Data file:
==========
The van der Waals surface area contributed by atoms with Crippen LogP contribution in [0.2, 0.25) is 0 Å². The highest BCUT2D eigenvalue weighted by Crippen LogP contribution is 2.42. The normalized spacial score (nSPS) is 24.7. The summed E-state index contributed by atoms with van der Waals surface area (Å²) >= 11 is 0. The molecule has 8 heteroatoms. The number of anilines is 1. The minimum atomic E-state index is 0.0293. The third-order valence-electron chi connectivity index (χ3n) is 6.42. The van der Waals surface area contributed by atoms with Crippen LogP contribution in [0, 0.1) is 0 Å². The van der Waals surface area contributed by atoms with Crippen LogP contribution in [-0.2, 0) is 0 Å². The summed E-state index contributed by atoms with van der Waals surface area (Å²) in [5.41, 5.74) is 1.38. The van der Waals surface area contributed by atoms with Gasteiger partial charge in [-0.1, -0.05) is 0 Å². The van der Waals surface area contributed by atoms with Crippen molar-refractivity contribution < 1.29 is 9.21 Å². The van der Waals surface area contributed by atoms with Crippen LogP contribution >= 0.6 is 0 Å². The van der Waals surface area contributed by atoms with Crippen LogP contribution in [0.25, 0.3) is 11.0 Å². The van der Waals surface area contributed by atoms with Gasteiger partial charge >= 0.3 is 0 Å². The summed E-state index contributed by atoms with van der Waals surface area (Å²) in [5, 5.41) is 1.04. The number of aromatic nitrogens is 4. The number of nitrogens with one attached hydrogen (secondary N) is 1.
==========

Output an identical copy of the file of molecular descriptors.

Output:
The van der Waals surface area contributed by atoms with Crippen LogP contribution in [0.2, 0.25) is 0 Å². The highest BCUT2D eigenvalue weighted by Crippen LogP contribution is 2.42. The normalized spacial score (nSPS) is 24.7. The summed E-state index contributed by atoms with van der Waals surface area (Å²) >= 11 is 0. The molecule has 8 heteroatoms. The number of anilines is 1. The minimum atomic E-state index is 0.0293. The third-order valence-electron chi connectivity index (χ3n) is 6.42. The van der Waals surface area contributed by atoms with Crippen LogP contribution in [0, 0.1) is 0 Å². The van der Waals surface area contributed by atoms with Crippen LogP contribution in [-0.2, 0) is 0 Å². The summed E-state index contributed by atoms with van der Waals surface area (Å²) in [5.41, 5.74) is 1.38. The van der Waals surface area contributed by atoms with Gasteiger partial charge in [-0.1, -0.05) is 0 Å². The van der Waals surface area contributed by atoms with Crippen molar-refractivity contribution < 1.29 is 9.21 Å². The van der Waals surface area contributed by atoms with Crippen LogP contribution >= 0.6 is 0 Å². The van der Waals surface area contributed by atoms with Crippen LogP contribution in [0.25, 0.3) is 11.0 Å². The van der Waals surface area contributed by atoms with Gasteiger partial charge >= 0.3 is 0 Å². The summed E-state index contributed by atoms with van der Waals surface area (Å²) in [5, 5.41) is 1.04. The number of aromatic nitrogens is 4. The number of nitrogens with one attached hydrogen (secondary N) is 1.